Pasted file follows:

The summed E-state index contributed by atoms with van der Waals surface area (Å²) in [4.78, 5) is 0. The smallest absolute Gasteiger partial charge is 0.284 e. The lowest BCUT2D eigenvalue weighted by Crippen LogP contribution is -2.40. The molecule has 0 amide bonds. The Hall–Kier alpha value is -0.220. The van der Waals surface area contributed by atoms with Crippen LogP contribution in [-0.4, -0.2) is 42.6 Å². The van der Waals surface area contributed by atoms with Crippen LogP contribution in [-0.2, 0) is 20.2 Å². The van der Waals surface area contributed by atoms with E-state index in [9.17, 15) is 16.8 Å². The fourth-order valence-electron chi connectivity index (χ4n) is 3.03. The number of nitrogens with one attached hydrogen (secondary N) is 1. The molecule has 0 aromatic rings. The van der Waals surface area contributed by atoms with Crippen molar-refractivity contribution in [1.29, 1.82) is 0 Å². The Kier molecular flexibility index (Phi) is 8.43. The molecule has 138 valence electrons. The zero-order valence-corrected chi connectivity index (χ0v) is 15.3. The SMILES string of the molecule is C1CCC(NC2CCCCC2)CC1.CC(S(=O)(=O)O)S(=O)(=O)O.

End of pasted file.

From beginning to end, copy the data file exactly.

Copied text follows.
The summed E-state index contributed by atoms with van der Waals surface area (Å²) in [4.78, 5) is 0. The smallest absolute Gasteiger partial charge is 0.284 e. The lowest BCUT2D eigenvalue weighted by Crippen LogP contribution is -2.40. The molecule has 0 amide bonds. The Hall–Kier alpha value is -0.220. The van der Waals surface area contributed by atoms with Crippen LogP contribution in [-0.4, -0.2) is 42.6 Å². The van der Waals surface area contributed by atoms with Crippen LogP contribution in [-0.2, 0) is 20.2 Å². The van der Waals surface area contributed by atoms with E-state index in [9.17, 15) is 16.8 Å². The fourth-order valence-electron chi connectivity index (χ4n) is 3.03. The number of nitrogens with one attached hydrogen (secondary N) is 1. The molecule has 0 aromatic rings. The van der Waals surface area contributed by atoms with Crippen molar-refractivity contribution in [1.29, 1.82) is 0 Å². The Kier molecular flexibility index (Phi) is 8.43. The molecule has 138 valence electrons. The zero-order valence-corrected chi connectivity index (χ0v) is 15.3. The SMILES string of the molecule is C1CCC(NC2CCCCC2)CC1.CC(S(=O)(=O)O)S(=O)(=O)O.